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James Wells
James Wells

Wells Presents Paper at Classical Association Meeting

Contact Holly Foster 315-859-4068
Posted October 17, 2009
Tags Classics Faculty
Visiting Assistant Professor of Classics James Wells presented a paper at the annual meeting of the Classical Association of the Atlantic States held in Wilmington, Del., on Oct. 8–10. The paper, “Drained into the New Trench”: Classical Reception and the Poetry of Reginald Gibbons," studies Reginald Gibbons’ collection of poetry, Creatures of a Day (2008), as an act of classical reception and contributes to scholarship by introducing an audience to a newly formulated theory and method for interpreting practices of classical reception called “The Poetics of Distinction.” 

According to the abstract, “'Distinction'” has two senses that contrast sharply or co-exist in tension. The first sense is consonant with Bourdieu’s 'Aristocracy of Culture' (Distinction: A Social Critique of the Judgement of Taste, 1984); here, receptions of classical tradition involve an ideological alignment with static and hegemonic uses of classics. Thus the title of Gibbons’ book projects a given (static) horizon of expectations according to which the cultural competence assumed on the part of the book’s audience is exclusive.
 
"The book’s title translates Pindar:  'Creatures of a day! What is someone? What is no one? A dream of shadow / is man' (P.8.95–96, following Race’s Loeb). Taken in itself, the title of Gibbons’ book anticipates a limited audience possessed of the 'right' (hegemonic) mastery of classical tradition that makes it possible to decode the recontextualization of the Pindar passage. The second sense of 'distinction' originates with Sandoval’s concept of 'differential consciousness' (Methodology of the Oppressed, 2000); here, receptions of classical tradition involve an ideological alignment with dynamic and emancipatory uses of classics.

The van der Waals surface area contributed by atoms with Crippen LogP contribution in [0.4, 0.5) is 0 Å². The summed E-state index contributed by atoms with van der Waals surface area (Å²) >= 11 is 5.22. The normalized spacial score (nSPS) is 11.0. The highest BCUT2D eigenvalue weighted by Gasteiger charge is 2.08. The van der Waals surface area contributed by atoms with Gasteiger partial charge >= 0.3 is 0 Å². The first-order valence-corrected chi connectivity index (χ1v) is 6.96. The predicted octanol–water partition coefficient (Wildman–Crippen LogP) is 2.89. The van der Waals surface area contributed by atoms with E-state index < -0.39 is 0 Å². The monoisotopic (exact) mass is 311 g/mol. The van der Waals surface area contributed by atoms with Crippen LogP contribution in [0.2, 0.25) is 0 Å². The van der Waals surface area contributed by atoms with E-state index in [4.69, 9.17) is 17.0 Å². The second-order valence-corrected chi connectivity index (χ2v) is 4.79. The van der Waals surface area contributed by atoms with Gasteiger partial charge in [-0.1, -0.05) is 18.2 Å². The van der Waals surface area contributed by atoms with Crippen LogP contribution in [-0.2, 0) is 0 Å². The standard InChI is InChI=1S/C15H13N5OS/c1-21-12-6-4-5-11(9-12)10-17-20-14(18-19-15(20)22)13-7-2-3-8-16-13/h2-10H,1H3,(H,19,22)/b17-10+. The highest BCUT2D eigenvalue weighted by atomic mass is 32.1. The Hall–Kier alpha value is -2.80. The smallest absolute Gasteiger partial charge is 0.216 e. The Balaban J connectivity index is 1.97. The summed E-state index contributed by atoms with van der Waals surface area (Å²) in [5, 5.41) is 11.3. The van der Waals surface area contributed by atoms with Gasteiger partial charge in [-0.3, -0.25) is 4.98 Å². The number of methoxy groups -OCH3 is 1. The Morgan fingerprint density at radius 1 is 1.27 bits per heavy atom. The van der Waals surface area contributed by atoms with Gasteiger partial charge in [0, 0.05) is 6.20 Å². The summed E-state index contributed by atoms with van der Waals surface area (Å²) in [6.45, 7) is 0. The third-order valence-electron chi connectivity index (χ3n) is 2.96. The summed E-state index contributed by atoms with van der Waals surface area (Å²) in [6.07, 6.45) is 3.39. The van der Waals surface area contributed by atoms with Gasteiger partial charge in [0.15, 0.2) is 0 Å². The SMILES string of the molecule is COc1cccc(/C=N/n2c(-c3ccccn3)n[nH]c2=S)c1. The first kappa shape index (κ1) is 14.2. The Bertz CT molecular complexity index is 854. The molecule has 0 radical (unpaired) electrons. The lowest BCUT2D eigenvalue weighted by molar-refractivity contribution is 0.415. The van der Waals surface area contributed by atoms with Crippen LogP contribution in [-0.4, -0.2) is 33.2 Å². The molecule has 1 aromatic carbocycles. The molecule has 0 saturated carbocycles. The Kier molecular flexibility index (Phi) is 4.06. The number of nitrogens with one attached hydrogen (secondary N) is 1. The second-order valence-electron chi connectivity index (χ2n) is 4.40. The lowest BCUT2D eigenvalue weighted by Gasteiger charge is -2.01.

"In 'Ode: I Had Been Reading the Ancient Greeks,' Gibbons images tradition as an overflowing well, whose destructive waters the speaker diverts to a safe outlet by digging a trench: tradition flows, yes, but the speaker inflects that flow by inscribing (digging) a distinctive act of reception; the speaker continues 'I changed the water’s story.'

"How so? This paper argues that Gibbons translates a version of classical tradition associated with an 'Aristocracy of Culture' into a dynamic and emancipatory poetics of classical reception."

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